The Washington Nationals’ bullpen is so bad that it has taken on a life of its own, overshadowing everything else the team does.
Fans make up names for the bullpen - The Kennel, The Dumpster - to illustrate its futility.
Ryan Wagner, without explanation, retired from the Nationals’ Class AAA Syracuse club the other day - either in frustration over not getting called up to the major league club or in fear of being called up to join the bullpen.
It may get better but not much. You don’t put together a bullpen in May. You do it in December and January. No one can seriously expect acting general manager Mike Rizzo to come up with an effective group of relievers now. And you can’t blame manager Manny Acta for the low-grade talent he has been provided.
When you look for a bullpen in May, you pick from players no other team wanted. You’re not shopping at Macy’s. You’re shopping at Unclaimed Salvage & Freight.
You’re shopping in the Atlantic League.
Roughly equivalent to Class AAA, the Atlantic League is an entertaining, successful, independent minor league that consists of eight teams, including the Southern Maryland Blue Crabs. If the Nationals go shopping in the Atlantic League for pitching help, they will find some familiar faces.
It’s like old-home week.
Felix Rodriguez - You remember Felix, don’t you? In 2006, Rodriguez went 1-1 with a 7.67 ERA in 31 games. Now he’s pitching for the Camden Riversharks with a 3.86 ERA in 10 appearances, eight walks and six strikeouts in 9 1/3 innings.
Ryan Drese - A Jim Bowden reclamation project off the waiver wire, Drese went 3-6 with a 4.98 ERA in 11 starts in 2005. He pitched twice in 2006 before going on the disabled list and ending his major league career. He also pitches for the Riversharks with a 1-4 record and a 3.20 ERA in five starts.
John Halama - Halama will forever be known in Nationals lore as the pitcher manager Frank Robinson pulled after just two-thirds of the first inning of a start in 2005 after giving up one run. It was classic - something angry fans would love to see these days at Nationals Park.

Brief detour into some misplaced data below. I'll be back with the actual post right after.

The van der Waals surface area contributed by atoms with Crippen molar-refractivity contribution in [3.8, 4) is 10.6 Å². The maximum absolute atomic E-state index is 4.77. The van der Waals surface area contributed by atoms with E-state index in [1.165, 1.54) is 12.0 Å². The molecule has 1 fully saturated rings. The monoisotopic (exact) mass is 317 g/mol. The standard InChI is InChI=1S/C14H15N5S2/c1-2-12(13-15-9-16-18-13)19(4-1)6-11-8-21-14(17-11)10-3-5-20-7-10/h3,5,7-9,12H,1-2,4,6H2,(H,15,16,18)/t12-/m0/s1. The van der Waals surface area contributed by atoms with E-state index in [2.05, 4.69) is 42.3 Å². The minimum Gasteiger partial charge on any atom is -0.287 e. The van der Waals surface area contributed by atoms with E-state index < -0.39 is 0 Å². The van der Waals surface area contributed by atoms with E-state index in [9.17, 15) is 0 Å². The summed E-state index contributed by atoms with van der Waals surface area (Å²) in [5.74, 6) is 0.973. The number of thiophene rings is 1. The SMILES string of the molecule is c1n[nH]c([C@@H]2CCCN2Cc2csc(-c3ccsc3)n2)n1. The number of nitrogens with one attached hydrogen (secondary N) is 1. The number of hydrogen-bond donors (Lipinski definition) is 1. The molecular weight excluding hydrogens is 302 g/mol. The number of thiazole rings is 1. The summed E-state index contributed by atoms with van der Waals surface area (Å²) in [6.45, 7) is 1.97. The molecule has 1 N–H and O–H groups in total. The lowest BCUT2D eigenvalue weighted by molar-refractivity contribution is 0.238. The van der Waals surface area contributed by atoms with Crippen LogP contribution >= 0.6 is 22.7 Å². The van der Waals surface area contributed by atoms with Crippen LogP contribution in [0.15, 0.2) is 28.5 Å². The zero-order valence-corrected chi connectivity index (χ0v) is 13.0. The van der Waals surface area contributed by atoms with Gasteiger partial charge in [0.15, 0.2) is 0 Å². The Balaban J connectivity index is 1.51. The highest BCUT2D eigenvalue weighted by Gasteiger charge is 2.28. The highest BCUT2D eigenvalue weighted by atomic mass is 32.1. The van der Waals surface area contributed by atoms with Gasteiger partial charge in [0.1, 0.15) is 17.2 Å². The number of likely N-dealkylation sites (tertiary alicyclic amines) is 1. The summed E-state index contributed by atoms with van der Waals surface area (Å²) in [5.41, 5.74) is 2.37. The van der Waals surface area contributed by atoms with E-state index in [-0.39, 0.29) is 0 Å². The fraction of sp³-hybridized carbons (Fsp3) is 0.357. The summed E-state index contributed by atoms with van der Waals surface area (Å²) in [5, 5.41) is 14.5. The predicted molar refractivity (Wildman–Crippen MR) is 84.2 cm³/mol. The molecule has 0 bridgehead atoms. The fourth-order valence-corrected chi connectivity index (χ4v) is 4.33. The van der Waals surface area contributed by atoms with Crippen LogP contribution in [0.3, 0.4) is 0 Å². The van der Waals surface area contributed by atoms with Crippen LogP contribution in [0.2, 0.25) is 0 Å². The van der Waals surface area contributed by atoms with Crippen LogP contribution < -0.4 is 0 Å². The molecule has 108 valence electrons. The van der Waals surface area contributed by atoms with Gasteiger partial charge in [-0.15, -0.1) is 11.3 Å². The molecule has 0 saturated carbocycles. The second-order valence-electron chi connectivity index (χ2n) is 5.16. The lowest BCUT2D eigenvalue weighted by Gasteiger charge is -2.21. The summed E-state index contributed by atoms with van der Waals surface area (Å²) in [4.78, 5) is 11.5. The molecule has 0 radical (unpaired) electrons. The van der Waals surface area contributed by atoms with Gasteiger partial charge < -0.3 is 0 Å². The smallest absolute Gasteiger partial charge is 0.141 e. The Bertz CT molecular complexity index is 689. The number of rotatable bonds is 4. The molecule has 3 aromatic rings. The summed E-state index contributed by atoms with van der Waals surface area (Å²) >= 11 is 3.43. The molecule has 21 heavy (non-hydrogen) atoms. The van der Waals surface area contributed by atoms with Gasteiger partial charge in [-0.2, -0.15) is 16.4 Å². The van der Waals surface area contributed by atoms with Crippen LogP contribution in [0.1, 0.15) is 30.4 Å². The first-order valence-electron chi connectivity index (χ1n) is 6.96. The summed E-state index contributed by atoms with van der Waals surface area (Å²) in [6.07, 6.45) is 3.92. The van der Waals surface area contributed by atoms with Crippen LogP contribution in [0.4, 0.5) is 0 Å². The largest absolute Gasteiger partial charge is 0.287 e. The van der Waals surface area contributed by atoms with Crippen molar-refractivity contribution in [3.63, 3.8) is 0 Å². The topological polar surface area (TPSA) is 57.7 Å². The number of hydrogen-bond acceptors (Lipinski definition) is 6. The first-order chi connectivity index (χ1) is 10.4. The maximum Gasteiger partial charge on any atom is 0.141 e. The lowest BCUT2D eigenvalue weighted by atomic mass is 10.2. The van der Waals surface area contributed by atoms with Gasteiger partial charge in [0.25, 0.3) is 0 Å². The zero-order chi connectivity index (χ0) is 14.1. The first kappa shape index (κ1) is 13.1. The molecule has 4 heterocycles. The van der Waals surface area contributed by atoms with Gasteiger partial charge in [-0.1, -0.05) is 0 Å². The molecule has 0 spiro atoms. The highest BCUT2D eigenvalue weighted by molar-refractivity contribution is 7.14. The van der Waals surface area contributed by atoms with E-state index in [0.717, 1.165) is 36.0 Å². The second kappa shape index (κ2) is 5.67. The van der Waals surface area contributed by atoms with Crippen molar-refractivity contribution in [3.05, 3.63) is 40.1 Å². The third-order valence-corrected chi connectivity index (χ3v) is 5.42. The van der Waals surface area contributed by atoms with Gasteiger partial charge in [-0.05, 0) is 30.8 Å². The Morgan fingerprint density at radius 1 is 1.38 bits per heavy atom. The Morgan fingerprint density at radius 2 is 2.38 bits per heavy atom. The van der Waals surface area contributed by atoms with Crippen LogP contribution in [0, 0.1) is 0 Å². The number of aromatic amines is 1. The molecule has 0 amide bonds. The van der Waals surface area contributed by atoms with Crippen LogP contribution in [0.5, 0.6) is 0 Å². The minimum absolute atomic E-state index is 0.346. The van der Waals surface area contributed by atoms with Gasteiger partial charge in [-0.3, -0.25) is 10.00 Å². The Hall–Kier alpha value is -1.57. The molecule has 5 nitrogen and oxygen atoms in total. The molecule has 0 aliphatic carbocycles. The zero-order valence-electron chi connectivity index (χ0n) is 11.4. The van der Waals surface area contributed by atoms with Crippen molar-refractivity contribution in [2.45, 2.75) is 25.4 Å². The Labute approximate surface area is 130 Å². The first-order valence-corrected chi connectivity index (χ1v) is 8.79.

“I’m not going to sit there and have him go ball one and ball two, ball three, ball four,” Robinson told reporters. “I don’t care if it was two outs. He was one hit away from disaster. … What am I supposed to do? Let him stand out there and give up the runs and let it go? No. I don’t manage like that.”
Halama went 0-3 in 10 appearances, including one brief start, with a 4.64 ERA in 21 1/3 innings that season. He’s right down the road in Waldorf with the Blue Crabs, where he has a 5-0 record and a 1.80 ERA in five starts.
Brian Lawrence - Brian, we hardly knew ye. Seriously. He, too, is part of Nationals lore, even though only a handful of fans at spring training ever saw him with the club.
Lawrence won 42 games for the San Diego Padres from 2001 to 2004 but slumped to 7-15 in 2005. He was dealt to the Nats for slugger Vinny Castilla, who was near the end of his career.
While soft-tossing two games into spring training, Lawrence complained that his right shoulder hurt. He had torn a rotator cuff and was paid $3.5 million for never pitching an inning.
The Nationals never bothered to have an MRI done before finalizing the trade.
“It’s expensive to do MRIs on every single transaction,” Bowden said.
And this was before the Lerners owned the team.
Lawrence’s rotator cuff is working well enough these days to handle Atlantic League hitters - he is 2-2 with a 2.37 ERA in five starts for the Riversharks.
The name, though, that jumps out at you on the Atlantic League rosters is not that of a former National.
From 2000 to 2004, Keith Foulke was one of baseball’s best closers, saving 162 games over that span. He helped bring the Boston Red Sox their first World Series championship in 86 years, saving 32 games.
But he struggled in 2005, and a series of knee injuries and elbow problems prompted him to retire just as spring training began in 2007. Foulke came back in 2008 with Oakland and in 31 appearances - none as a closer - posted a 4.06 ERA.
Foulke, 36, is now pitching for the Newark Bears. In 10 appearances - 11 innings pitched - Foulke has given up just one run and walked just two batters, striking out 12.
He is sitting there on the shelf at Unclaimed Salvage & Freight, where the Washington Nationals may have to shop one day soon.